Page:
Barry, Friedman Kick Major Ass as March Madness Continues
Hell, Maryland beat Duke last week, which means giants do fall in big-ticket basketball. Not so in journalism. Jason Williams can go cold for a game or two, but you take a guy like Thomas Friedman, and his jumper is never off. The guy is just flat-out money from 25 feet in. All he needs is one 6'11 white scrub center out there setting picks for him, and it's all day, baby.
The same goes for Dave Barry. He has a strange release, a little like Jamaal Wilkes, who eXile readers will remember was Keith Wilkes in college. Barry's range is only about 18 feet, but he can get his shot at will. And he has absolutely no conscience -- he'll shoot from anywhere, almost like a Reggie Theus. He'll throw it up over his head, left-handed, with two guys hanging all over him, the kind of shot that if you take it on the street, guys will call out "Bullshit!" right away. But it almost always somehow goes in.
Guys like this are tough to beat, and they showed it in Round 2 of the eXile's third annual Worst Hack Tournament. Of the remaining major players, only fourth seed George Will bowed out this week, and then only because the eXile refuses to believe that his second round opponent, Wall Street Journal martyr Daniel Pearl, is really dead. If Will had competed against an obviously alive, actively filing journalist, we have no doubt he would have advanced. But you don't get credit for a win when the Marshall football team dies in a plane crash, and neither will Will profit from the kidnapping of a fellow hack.
The format of the eXile's March Madness tournament remains the same: in every round, the journalist who files the worse or more dishonest article advances. Play continues until only one journalist remains; that writer is crowd the World's Biggest Hack 2002, and wins a special secret prize from the staff of the eXile that will be extremely unpleasant and which he will carry with him like herpes for the rest of his life. Anyway, here are the results from round 2:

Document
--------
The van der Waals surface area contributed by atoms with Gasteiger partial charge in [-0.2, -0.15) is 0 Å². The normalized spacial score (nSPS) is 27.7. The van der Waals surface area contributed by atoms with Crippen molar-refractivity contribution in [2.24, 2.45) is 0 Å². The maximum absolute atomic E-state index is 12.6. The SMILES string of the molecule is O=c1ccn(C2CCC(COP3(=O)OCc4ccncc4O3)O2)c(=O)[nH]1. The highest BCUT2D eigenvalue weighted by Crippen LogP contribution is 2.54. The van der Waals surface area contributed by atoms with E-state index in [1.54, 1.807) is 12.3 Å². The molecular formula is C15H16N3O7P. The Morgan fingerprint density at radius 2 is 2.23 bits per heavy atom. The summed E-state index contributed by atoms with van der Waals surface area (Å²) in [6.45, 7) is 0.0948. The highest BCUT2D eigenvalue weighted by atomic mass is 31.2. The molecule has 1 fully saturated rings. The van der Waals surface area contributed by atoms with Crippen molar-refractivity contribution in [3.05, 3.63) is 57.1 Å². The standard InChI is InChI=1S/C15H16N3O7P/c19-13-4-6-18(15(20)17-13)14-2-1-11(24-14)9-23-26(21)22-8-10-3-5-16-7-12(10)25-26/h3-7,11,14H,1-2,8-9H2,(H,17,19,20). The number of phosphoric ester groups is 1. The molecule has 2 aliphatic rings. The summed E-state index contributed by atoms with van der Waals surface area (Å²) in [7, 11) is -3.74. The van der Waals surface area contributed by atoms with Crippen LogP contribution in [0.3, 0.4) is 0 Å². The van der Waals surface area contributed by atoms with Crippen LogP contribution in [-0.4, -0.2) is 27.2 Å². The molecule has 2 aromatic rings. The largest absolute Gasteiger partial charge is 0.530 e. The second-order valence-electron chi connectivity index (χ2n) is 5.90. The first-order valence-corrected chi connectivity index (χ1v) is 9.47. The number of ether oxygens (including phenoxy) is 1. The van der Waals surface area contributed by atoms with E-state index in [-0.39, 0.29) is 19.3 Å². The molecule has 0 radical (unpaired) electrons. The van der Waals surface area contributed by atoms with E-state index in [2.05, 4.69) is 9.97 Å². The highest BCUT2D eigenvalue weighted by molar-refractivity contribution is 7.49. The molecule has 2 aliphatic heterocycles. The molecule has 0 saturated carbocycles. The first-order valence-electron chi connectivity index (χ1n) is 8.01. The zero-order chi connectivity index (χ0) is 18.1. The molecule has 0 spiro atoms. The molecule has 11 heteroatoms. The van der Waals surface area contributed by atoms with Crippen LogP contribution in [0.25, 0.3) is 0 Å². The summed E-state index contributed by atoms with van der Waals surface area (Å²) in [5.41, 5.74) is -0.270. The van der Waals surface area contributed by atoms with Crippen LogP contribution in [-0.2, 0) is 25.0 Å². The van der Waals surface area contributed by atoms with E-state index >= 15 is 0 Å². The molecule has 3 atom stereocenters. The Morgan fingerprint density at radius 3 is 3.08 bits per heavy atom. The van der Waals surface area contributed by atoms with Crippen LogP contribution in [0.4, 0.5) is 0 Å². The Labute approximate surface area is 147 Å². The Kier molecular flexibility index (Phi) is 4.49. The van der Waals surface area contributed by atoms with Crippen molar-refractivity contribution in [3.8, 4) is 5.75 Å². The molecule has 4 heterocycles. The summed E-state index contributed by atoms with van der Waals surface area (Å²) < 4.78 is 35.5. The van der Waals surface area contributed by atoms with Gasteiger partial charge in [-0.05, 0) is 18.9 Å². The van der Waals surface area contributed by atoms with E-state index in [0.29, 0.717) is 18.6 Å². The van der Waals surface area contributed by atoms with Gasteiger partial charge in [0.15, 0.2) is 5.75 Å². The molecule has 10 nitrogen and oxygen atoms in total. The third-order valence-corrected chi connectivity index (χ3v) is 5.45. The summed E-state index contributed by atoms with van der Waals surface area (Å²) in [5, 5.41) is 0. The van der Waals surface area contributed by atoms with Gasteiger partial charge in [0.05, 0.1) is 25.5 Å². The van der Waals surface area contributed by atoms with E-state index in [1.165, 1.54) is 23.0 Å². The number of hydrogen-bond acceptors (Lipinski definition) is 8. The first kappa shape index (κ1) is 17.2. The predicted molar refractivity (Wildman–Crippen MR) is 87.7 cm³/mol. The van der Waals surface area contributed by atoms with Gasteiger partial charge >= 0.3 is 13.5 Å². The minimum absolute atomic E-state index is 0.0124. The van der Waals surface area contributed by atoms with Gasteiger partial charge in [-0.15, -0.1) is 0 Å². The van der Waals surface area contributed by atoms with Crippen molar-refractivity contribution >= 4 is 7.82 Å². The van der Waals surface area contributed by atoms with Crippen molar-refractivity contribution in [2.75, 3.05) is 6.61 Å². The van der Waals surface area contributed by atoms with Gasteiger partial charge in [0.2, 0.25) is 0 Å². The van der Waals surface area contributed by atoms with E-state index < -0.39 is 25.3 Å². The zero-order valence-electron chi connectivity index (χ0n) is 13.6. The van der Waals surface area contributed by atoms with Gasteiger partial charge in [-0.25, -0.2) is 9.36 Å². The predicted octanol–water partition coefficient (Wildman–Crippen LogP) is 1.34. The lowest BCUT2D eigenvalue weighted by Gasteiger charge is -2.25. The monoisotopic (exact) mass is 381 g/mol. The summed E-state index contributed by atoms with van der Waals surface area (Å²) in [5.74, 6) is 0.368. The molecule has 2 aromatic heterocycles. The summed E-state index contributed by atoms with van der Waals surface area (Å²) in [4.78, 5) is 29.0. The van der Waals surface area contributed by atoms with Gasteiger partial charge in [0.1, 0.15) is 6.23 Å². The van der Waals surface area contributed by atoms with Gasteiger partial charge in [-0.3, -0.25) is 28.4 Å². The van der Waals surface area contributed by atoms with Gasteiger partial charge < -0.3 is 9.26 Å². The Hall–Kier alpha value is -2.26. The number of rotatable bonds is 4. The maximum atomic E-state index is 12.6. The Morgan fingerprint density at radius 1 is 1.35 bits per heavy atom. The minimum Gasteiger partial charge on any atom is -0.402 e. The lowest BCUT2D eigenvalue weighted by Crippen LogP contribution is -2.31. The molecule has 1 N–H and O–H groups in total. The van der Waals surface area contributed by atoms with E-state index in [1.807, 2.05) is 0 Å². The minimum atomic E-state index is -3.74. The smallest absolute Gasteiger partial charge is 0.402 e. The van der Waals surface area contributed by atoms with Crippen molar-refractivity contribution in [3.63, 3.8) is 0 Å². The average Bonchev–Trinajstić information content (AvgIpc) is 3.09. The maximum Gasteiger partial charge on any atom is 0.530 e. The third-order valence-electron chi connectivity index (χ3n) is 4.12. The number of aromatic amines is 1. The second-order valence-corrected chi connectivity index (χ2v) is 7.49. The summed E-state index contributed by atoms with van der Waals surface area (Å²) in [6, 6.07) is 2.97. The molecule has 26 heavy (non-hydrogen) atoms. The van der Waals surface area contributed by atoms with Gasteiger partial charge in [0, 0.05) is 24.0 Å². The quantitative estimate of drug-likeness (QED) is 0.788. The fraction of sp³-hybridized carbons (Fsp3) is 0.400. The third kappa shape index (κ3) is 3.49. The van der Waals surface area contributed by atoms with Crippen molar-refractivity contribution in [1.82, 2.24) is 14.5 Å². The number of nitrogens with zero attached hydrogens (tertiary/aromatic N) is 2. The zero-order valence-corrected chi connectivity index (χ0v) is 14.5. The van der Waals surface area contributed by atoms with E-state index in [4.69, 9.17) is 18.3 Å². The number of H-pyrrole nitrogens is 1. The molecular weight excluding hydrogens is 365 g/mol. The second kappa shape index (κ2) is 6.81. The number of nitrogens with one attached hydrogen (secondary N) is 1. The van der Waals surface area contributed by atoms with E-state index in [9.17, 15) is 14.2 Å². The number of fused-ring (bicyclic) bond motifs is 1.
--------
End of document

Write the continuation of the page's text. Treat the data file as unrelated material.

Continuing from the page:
Dave Barry (1), Miami Herald , def. Maggie Gallagher, United Press Syndicate
This is an interesting matchup. Both Barry and Gallagher (the loathsome conservative columnist, not the infuriating bald watermelon-smashing performance artist) are pure archetypes, extreme examples of their respective genres. Barry is the canned humorist; Gallagher the drum-beating right-winger. The decision to have one advance over another in this tournament largely comes down to which genre has a higher hackery quotient.
It's a close call, but Barry ultimately gets the nod, because the essence of hackdom is the absence of ideas, and while Gallagher is an ideologue of sorts, Barry simply occupies space. In other words, the former is repugnant and irritating, but the latter is actually depressing, a much more profound and powerful type of negative emotion.
Not that Gallagher is easy to swallow. She is proof positive that on the spectrum of public voices, there is a place for every type. Our society will actually pay fairly decent money for the right to receive regular input from a screeching celibate. Although, on second thought, this makes sense in America. Ours is a country that sells sex on every channel, but does not have any. For most people this is depressing and frustrating, but some must actually like things that way. Gallagher is the voice of those people. She's made a career out shaking a fist and saying, "Shame on you for saying I have a cunt."
Her first book was called Enemies of Eros: How the Sexual Revolution is Killing Family, Marriage and Sex. The book jacket ad reads like an eXile spoof: 'Judge Robert Bork called it "lucid, witty, profound, devastating."'
Judge Bork would have found the report on the Tuskeegee syphilis experiments funny. When he calls a columnist "witty", we all ought to pay close attention.
Incidentally, some readers got on my case last week for pointing out that Gallagher had used a Josef Goebbels quote about "guns and butter" in her piece celebrating George W. Bush. One reader said that the quote made sense on its own and that it didn't necessarily recall the Nazis when Gallagher, who apparently wasn't aware of the Nazi connection, used it to describe Bush's policies. Well, it just so happens that there a correct usage of the quote appeared this week, in Hunter Thompson's "Hey, Rube" column on ESPN: